Indeed, a degree is not synonymous with intelligence. We all know someone who graduated from college and has zero common sense or knowledge of the world. Some of America's greatest entrepreneurs were drop-outs. Unfortunately, short of administering an IQ test or asking for the SAT scores of everyone in a given city, their educational attainment is the closest and most widely available proxy we have to measure this variable.

There are significant flaws to my analysis that I'm willing to acknowledge. Comparing geographies is inherently flawed because geographic boundaries are arbitrary. The city of San Fransisco, for example, is 46.7 square miles (excluding water), New York City is 305 square miles, and Jacksonville is 767 square miles. Is it fair to compare these cities to each other given these constraints? Not entirely.

The better approach would be to draw a circle of equal size around the central business district of each city and measure the degree and population density in that circle. This is difficult for two reasons. First, because my GIS skills are rudimentary and would require a great deal of my time. Second, because the data is too highly aggregated and we wouldn't be able to get a good sense of specific neighborhoods and blocks until the release of the 2010 Census.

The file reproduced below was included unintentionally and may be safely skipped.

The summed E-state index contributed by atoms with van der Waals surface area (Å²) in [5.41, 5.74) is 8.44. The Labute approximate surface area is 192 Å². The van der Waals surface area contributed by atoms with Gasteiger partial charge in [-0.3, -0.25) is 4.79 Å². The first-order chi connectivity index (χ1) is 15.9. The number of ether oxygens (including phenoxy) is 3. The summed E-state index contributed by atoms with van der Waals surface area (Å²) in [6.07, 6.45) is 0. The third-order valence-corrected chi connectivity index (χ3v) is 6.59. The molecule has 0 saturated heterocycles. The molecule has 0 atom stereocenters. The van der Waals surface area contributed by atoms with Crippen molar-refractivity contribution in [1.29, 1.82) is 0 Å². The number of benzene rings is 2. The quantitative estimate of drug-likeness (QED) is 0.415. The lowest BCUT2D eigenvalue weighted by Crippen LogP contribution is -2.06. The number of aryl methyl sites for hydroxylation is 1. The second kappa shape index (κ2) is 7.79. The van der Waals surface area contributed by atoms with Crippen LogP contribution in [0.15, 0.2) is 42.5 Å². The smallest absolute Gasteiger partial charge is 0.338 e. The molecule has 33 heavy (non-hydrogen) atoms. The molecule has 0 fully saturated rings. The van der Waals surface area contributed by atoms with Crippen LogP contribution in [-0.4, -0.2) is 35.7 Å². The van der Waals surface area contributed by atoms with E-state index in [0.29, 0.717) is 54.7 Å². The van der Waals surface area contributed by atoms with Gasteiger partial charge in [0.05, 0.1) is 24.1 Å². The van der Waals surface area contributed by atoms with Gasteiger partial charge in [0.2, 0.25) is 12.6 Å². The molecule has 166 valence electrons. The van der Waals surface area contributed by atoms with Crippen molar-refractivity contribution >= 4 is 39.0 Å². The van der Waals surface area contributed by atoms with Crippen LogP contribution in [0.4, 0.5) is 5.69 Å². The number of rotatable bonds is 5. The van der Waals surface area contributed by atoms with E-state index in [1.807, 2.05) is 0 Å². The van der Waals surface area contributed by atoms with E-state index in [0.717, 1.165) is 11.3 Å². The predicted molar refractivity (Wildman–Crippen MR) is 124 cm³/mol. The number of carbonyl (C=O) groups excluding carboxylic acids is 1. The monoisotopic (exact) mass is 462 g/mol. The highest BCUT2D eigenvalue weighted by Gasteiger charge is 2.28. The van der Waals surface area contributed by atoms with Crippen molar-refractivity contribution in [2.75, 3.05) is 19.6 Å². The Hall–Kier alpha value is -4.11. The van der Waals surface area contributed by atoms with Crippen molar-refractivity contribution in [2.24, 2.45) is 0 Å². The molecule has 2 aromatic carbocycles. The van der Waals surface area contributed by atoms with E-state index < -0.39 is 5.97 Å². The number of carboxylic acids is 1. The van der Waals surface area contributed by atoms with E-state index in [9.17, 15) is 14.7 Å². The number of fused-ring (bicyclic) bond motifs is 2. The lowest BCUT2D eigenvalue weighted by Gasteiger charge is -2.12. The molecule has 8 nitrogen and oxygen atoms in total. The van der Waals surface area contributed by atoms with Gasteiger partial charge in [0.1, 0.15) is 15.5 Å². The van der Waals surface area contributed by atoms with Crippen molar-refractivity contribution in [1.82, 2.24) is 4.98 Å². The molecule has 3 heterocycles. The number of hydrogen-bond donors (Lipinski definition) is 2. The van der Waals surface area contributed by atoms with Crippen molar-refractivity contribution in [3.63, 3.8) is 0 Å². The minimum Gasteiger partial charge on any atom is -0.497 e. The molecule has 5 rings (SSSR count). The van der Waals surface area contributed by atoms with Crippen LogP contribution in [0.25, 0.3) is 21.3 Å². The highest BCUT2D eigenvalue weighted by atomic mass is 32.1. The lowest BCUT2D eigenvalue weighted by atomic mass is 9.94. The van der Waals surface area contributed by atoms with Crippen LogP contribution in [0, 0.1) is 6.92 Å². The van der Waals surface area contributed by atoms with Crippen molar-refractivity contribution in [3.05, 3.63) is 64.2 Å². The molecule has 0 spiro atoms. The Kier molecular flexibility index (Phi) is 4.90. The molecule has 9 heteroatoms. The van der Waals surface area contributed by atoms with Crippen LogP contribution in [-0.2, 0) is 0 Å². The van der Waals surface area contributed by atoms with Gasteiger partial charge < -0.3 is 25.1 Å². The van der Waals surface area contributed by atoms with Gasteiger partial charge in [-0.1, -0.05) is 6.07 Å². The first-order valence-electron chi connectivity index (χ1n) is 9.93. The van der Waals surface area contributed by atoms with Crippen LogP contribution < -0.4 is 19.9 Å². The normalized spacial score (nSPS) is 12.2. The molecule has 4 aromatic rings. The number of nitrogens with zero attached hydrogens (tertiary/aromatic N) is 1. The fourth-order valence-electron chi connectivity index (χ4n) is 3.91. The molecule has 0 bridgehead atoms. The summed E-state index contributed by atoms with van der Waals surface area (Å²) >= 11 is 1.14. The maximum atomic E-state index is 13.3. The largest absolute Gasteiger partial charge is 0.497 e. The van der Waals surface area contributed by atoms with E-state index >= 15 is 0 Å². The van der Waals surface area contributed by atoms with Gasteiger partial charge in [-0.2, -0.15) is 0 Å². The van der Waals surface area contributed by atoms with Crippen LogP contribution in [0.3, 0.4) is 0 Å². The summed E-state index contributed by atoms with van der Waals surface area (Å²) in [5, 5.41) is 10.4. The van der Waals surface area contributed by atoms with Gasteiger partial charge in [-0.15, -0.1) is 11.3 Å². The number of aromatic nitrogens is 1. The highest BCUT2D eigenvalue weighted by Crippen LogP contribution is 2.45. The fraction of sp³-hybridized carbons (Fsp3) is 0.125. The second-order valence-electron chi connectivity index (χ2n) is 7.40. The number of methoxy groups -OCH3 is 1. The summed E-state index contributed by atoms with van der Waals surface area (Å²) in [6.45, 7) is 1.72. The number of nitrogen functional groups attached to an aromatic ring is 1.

People have been looking at this analysis and asking: Who are you? How are you qualified to make these comparisons? To which I say that I honestly don't think it matters who I am. I believe degree density is a simple analysis using publicly available Census data and that I was simply the first person to actually put it together. It doesn't matter if a PhD economist or a middle-school wiz-kid downloaded the tables and formatted the charts because, ultimately, they would come out the same in each case.